Bush Rule Changes Might Hinder Product-Safety SuitsOct 15, 2008 | Parker Waichman LLP
In their final weeks in office, Bush administration officials, are working hard to rewrite a wide variety of federal rules with changes or additions that could prevent product safety lawsuits by consumers and states. As part of the multi-year endeavor, the officials have written language aimed at pre-empting product-liability litigation into 50 rules that govern everything from consumer products to medications. Many feel that this represents another example of the Bush administration's efforts to protect corporations in the long-running power struggle between business interests, which support such efforts, and consumer groups and trial lawyers who reject them.
Here are some of the examples of rules created to protect industry: The Mattress Flammability rule requires mattresses that burn more slowly; however it prevents suits if a consumer is injured in a fire. The Drug Labeling rule makes the FDA responsible for the wording of label warnings; however, those companies that comply receive protection. The Railroad Safety rule requires stronger construction for rail cars carrying hazardous materials; however suits are prohibited if cars catch fire.
This year, lawsuit-protection language was added to 10 new regulations, including one issued early this month at the Department of Transportation limiting the number of seatbelts car makers can be forced to install while prohibiting suits by injured passengers who did not get to wear a seat belt. Because federal rules must go through lengthy review processes, new rules cannot be readily reversed by order of the next president. For instance, rulemaking at the Food and Drug Administration (FDA), where most new pre-emption rules appear, can take at least a year.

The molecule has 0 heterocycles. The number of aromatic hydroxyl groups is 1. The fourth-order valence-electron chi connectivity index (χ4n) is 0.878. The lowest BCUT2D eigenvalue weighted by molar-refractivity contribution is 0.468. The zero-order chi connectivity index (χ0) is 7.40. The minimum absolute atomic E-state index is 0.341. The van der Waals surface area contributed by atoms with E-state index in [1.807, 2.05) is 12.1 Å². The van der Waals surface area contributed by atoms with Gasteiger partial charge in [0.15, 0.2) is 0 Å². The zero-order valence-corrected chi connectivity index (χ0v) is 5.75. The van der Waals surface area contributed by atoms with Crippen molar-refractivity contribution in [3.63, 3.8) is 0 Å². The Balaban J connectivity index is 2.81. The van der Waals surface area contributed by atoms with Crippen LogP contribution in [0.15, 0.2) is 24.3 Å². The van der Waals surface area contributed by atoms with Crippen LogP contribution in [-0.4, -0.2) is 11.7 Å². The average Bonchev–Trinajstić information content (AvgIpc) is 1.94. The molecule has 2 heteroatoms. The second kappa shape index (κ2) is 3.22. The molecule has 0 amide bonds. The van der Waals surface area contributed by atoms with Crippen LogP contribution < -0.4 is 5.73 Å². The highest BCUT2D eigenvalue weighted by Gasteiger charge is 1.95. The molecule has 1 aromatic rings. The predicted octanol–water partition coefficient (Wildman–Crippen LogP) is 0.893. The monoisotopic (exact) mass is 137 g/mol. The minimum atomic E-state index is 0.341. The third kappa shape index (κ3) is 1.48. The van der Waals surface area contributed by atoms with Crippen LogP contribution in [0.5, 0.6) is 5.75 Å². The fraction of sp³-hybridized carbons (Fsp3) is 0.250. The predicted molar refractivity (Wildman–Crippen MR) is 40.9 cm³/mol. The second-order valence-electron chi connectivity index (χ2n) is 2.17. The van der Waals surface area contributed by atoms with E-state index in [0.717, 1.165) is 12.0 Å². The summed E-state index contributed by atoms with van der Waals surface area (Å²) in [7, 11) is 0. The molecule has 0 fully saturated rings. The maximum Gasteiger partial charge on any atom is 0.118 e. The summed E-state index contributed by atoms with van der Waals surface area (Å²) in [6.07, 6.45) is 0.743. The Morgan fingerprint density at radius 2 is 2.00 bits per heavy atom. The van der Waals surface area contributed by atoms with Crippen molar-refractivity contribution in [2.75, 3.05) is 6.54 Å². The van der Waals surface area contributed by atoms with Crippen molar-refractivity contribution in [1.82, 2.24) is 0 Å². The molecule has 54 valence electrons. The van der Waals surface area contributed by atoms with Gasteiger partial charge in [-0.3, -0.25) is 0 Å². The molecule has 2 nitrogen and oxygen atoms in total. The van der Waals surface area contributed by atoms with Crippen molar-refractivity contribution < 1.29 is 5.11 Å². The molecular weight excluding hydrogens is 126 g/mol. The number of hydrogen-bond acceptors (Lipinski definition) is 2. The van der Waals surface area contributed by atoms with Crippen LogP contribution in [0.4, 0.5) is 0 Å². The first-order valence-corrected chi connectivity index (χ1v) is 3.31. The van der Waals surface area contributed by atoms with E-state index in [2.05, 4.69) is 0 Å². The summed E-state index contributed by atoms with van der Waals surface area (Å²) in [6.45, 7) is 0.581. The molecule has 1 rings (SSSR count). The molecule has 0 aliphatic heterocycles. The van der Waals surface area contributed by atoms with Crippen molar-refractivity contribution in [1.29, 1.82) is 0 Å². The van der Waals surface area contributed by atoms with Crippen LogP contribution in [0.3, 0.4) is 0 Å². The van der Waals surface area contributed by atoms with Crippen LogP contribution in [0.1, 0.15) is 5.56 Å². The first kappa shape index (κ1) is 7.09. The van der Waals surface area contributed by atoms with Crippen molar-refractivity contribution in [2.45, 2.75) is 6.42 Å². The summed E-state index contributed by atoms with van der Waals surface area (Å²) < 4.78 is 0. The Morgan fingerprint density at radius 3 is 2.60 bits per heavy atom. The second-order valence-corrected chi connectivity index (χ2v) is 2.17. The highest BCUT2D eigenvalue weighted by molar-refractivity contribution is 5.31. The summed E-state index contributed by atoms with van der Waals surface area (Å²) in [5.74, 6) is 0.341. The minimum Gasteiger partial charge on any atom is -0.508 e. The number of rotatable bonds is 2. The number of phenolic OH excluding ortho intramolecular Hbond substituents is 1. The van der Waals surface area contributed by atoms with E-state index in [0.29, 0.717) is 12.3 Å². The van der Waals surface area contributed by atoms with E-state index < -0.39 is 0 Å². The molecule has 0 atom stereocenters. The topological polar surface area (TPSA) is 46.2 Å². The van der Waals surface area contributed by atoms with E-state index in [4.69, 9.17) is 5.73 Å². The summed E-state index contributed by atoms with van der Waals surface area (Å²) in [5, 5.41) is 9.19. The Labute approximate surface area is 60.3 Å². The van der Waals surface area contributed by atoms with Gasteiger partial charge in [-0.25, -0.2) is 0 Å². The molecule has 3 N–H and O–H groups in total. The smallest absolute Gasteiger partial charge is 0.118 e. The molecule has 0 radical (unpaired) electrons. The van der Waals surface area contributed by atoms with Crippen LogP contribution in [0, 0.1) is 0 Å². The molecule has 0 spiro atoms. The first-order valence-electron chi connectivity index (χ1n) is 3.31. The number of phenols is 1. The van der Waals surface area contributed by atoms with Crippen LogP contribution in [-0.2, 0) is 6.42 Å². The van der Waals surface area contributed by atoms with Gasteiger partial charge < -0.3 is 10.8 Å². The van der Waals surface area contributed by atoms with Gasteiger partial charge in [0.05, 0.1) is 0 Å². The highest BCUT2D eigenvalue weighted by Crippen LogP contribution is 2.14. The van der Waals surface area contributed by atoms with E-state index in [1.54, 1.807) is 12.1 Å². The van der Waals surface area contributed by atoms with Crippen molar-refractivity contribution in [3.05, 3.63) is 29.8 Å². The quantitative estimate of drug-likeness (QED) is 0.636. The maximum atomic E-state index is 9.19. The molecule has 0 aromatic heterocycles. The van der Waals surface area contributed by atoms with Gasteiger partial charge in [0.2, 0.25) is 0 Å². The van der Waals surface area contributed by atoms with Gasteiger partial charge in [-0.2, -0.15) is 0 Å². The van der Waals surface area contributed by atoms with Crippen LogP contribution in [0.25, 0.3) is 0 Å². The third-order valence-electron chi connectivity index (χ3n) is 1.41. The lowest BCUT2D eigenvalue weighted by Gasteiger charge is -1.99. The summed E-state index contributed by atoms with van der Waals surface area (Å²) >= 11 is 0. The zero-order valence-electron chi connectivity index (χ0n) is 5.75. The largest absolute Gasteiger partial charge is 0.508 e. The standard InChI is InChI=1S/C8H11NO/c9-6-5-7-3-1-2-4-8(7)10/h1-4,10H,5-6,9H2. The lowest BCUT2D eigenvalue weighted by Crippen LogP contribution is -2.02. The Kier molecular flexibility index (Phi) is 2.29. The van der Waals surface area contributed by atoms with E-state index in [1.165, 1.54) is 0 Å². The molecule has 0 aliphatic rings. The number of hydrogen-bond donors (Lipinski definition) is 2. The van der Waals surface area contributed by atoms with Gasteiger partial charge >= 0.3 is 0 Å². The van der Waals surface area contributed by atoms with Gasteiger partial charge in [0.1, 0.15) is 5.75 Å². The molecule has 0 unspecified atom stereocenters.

The U.S. Chamber of Commerce's Institute for Legal Reform supports pre-emption. "It's exceedingly difficult for companies to comply with 50 different state standards," said Institute president Lisa Rickard. Meanwhile, the American Association for Justice, the trial lawyers' lobby, is strategizing to undo pre-emptive rules. "This is the gift that keeps on giving for corporations," said the association's chief executive, Jon Haber.
Such rulemaking, intended to protect corporations from liability, has long been a topic in the Bush administration, said former Bush domestic-policy adviser Jay Lefkowitz, who was instrumental in the process. Meanwhile, the Office of Management and Budget (OMB), which reviews regulations, has denied there is a plan to end lawsuits via regulatory changes; however, recently, the OMB directed wording on railroad-tank-car safety. According to an email titled, "Preemption language for the preamble in the tank car rule," the Federal Railroad Administration and the Pipeline Hazardous Materials Safety Administration, part of the Department of Transportation, were asked to use OMB's pre-emption wording. The rule is pending finalization.
The FDA began entering lawsuits and submitting briefs on the side of drug makers and supporting federal pre-emption in 2001. For instance, next month the Supreme Court will hear arguments in Wyeth v. Levine, in which Diana Levine lost an arm to gangrene after receiving an anti-migraine drug made by Wyeth in a hospital emergency room. Levine claims Wyeth did not sufficiently warn about side effects under Vermont law; Wyeth says it followed federal warning-label standards and is protected from Levine's claims; and the FDA, through the Justice Department, defends Wyeth, citing its own 2006 rule indicating federal safety regulations override the state.